Exempted travellers need to show results from a negative Covid-19 test no more than 48 hours old before entry.
    Currently exempt countries and terrirories: Australia, New Zealand, Rwanda, Singapore, South Korea, Thailand, Israel, Japan, Hong Kong, Lebanon, Macao, North Macedonia, Serbia, Taiwan, and the USA.”

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TRAVEL NEWS

Covid face mask rule on flights in Europe set to be eased

The mandatory EU-wide mask requirement for air travel is set to be dropped from Monday, May 16th, but airlines may still require passengers to wear masks on some or all flights

Covid face mask rule on flights in Europe set to be eased

Europe-wide facemask rules on flights are set to be ditched as early as next week in light of new recommendations from health and air safety experts.

The European Union Aviation Safety Agency (EASA) and European Centre for Disease Prevention and Control (ECDC) dropped recommendations for mandatory mask-wearing in airports and during flights in updated Covid-19 safety measures for travel issued on Wednesday, May 11th.

The new rules are expected to be rolled out from Monday, May 16th, but airlines may still continue to require the wearing of masks on some or all of flights. And the updated health safety measures still say that wearing a face mask remains one of the best ways to protect against the transmission of the virus.

The joint EASA/ECDC statement reminded travellers that masks may still be required on flights to destinations in certain countries that still require the wearing of masks on public transport and in transport hubs.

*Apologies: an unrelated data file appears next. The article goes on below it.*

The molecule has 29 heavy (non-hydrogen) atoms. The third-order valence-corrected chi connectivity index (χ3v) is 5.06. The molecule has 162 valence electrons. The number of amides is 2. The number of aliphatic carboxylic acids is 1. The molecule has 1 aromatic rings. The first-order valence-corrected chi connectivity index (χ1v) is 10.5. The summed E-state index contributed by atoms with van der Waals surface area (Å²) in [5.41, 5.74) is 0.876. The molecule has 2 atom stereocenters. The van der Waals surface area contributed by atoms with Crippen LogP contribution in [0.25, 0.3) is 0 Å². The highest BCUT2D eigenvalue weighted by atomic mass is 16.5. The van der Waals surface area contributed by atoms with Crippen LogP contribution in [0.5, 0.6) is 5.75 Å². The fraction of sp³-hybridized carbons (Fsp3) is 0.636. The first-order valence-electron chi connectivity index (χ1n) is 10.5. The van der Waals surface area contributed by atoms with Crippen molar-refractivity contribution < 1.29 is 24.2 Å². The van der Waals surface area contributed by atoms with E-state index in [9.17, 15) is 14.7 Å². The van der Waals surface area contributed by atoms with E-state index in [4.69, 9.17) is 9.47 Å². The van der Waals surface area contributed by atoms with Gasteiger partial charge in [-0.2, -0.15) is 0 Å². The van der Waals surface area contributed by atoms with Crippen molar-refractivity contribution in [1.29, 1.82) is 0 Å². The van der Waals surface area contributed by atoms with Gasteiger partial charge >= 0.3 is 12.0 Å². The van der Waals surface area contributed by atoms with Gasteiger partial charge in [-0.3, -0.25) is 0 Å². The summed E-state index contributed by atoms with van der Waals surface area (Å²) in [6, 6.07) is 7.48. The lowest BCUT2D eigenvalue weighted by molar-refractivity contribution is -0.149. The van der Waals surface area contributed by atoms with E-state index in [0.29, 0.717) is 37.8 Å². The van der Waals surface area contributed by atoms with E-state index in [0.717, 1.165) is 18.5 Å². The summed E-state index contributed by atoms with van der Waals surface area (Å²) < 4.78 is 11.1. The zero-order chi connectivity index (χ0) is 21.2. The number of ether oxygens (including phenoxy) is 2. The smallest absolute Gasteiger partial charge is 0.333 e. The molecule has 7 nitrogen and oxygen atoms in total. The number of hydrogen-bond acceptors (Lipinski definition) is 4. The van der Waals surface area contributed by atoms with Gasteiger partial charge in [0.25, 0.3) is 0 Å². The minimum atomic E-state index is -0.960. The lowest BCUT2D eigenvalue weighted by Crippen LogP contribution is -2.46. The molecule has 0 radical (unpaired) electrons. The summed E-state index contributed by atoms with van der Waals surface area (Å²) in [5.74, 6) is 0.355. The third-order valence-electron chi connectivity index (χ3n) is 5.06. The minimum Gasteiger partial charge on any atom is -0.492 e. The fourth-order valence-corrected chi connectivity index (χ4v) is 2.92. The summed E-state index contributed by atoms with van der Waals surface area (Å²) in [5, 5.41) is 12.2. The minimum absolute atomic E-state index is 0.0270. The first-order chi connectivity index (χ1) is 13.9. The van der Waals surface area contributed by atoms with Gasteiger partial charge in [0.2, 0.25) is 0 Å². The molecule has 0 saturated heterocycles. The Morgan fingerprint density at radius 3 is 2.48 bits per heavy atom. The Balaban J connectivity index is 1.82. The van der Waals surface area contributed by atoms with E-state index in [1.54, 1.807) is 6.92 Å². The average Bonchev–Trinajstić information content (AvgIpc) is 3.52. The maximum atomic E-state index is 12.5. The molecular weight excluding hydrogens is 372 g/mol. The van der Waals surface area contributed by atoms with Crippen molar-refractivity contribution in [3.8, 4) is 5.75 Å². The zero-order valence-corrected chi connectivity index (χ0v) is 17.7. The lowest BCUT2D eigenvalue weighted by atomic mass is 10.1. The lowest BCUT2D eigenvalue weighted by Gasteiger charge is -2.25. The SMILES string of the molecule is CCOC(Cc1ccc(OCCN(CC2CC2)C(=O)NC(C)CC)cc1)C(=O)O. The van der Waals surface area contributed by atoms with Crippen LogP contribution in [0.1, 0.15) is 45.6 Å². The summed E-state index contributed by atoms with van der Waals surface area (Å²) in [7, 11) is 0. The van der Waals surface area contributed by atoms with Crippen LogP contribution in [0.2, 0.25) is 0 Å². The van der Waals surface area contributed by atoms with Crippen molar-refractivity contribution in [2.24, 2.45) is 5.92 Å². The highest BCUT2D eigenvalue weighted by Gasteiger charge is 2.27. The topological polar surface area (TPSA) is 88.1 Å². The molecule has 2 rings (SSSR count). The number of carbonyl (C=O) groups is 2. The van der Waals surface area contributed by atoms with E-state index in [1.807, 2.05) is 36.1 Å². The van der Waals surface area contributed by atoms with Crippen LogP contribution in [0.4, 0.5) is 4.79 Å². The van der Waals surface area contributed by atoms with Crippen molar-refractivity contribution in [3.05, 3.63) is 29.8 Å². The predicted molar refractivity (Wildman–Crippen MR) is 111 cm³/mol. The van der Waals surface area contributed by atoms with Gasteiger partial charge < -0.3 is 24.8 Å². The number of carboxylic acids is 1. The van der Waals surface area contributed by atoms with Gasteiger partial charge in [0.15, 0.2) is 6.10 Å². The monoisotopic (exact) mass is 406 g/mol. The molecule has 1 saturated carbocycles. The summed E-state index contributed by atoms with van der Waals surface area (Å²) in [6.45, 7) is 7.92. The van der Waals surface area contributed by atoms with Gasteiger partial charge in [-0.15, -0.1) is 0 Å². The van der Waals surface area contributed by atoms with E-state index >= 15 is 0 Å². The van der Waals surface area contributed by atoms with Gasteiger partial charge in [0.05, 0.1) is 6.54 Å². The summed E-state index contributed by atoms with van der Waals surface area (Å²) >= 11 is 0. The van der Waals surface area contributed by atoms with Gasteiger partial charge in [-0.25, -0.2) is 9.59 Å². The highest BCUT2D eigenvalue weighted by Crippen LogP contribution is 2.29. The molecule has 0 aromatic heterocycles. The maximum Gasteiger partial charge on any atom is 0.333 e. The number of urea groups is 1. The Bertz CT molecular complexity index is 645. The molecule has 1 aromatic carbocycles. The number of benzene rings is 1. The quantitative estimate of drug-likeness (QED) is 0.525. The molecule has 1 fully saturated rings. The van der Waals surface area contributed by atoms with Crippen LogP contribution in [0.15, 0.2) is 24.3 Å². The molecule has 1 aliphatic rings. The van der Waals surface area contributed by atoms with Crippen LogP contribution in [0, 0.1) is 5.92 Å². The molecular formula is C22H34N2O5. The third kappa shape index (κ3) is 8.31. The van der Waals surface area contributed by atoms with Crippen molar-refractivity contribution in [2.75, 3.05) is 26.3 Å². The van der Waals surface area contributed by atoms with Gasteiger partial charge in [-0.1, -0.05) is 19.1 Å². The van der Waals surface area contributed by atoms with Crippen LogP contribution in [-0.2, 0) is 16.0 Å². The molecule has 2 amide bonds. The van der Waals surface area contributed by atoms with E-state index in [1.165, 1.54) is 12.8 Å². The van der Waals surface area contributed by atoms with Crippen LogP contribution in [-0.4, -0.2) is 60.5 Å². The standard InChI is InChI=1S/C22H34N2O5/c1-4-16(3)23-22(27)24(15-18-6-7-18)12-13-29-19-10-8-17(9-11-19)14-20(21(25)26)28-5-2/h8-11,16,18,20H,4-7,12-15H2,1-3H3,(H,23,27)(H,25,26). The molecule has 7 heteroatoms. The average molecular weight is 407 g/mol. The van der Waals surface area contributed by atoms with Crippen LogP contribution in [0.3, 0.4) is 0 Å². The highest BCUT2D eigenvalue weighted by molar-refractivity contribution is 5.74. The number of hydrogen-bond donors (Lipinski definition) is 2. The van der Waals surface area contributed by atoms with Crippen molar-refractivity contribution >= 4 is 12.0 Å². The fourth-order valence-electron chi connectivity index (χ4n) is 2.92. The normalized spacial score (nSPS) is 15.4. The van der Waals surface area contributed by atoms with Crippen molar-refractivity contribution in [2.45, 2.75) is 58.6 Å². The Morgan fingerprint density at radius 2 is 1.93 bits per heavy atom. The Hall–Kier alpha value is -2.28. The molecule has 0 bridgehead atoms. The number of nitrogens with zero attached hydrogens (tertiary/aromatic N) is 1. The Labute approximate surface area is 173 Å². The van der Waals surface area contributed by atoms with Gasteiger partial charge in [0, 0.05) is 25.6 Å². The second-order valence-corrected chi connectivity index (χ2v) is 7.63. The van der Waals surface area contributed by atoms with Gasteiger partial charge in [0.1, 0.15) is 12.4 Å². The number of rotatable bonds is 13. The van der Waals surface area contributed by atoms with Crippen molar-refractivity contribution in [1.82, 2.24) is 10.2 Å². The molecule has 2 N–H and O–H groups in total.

It also recommends that vulnerable passengers should continue to wear a face mask regardless of the rules, ideally an FFP2/N95/KN95 type mask which offers a higher level of protection than a standard surgical mask.

“From next week, face masks will no longer need to be mandatory in air travel in all cases, broadly aligning with the changing requirements of national authorities across Europe for public transport,” EASA executive director Patrick Ky said in the statement. 

“For passengers and air crews, this is a big step forward in the normalisation of air travel. Passengers should however behave responsibly and respect the choices of others around them. And a passenger who is coughing and sneezing should strongly consider wearing a face mask, for the reassurance of those seated nearby.”  

ECDC director Andrea Ammon added: “The development and continuous updates to the Aviation Health Safety Protocol in light of the ongoing Covid-19 pandemic have given travellers and aviation personnel better knowledge of the risks of transmission of SARS-CoV-2 and its variants. 

“While risks do remain, we have seen that non-pharmaceutical interventions and vaccines have allowed our lives to begin to return to normal. 

“While mandatory mask-wearing in all situations is no longer recommended, it is important to be mindful that together with physical distancing and good hand hygiene it is one of the best methods of reducing transmission. 

“The rules and requirements of departure and destination states should be respected and applied consistently, and travel operators should take care to inform passengers of any required measures in a timely manner.”